Despite the global slowdown, Mexican exports to the United States registered a growth of 4.6% in 2023, reaching a record value of 475,607 million dollars.
This outstanding performance places Mexico as the leading supplier to the US market, wresting the lead from China for the first time since 2007
While the growth moderated compared to the 18.3% recorded in 2022, the 2023 result is particularly important in the context of the 4.9% decrease in total US imports.
The slowdown was affected by the drop in oil prices (15%) and reduced demand for non-automotive manufacturing.
Mexico, Germany, and South Korea are the only countries in the top 10 suppliers that recorded growth in their sales to the United States.
Exports from the United States to Mexico contracted by 0.4%, generating a record surplus for Mexico of $152.379 million.
This milestone takes place in a context similar to that of the 2016 electoral campaign, where the trade deficit with Mexico was a central issue.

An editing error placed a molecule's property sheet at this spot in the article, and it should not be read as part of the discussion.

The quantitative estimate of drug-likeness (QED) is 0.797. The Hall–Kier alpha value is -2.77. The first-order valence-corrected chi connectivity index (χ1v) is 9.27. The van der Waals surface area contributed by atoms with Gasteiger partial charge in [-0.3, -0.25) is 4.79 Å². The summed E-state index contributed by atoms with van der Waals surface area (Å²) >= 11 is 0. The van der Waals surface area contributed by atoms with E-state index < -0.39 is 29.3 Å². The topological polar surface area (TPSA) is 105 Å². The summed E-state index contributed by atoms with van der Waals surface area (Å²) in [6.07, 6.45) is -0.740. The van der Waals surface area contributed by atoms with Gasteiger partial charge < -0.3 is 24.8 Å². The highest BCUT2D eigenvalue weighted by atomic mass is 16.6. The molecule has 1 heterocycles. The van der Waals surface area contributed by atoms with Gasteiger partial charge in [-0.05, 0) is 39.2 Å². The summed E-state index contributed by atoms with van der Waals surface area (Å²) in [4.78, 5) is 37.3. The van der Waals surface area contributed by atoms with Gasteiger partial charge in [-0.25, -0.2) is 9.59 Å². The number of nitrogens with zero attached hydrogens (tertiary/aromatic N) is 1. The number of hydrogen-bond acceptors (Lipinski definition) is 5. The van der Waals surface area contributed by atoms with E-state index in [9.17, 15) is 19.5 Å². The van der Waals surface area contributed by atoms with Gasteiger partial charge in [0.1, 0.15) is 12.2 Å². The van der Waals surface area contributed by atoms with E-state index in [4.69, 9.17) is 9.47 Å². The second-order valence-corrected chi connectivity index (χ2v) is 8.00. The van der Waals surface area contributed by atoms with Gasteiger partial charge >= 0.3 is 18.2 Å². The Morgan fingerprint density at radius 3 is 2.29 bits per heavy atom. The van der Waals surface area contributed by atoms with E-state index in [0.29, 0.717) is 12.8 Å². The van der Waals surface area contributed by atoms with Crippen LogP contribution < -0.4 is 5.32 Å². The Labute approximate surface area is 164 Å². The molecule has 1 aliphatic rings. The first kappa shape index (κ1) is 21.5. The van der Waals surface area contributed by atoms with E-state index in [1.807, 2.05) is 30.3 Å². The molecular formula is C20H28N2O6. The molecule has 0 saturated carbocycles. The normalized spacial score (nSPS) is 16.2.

Mexico overtook China as the top supplier to the United States, ending China’s 16-year lead.
China’s exports to the United States fell 20.3% in 2023, their biggest drop since 2019.
Mexico’s share of US imports rose from 14% to 15.4%, while China fell from 16.5% to 13.9%, the lowest level since 2004.
Mexico’s leadership in the US market consolidates its position as an important trading partner and highlights the importance of T-MEC for the economies of both countries.
Elections 2024: Mexico’s trade surplus will be a topic of debate in the next presidential elections in the United States.
Strengthening T-MEC: The treaty is expected to continue to boost trade between Mexico and the United States.
Opportunities for Mexico: Mexico’s leadership is opening up new opportunities to diversify its exports and strengthen its position in the global economy.
This article is based on an analysis of data from the United States Census Bureau and Mexico’s trade balance.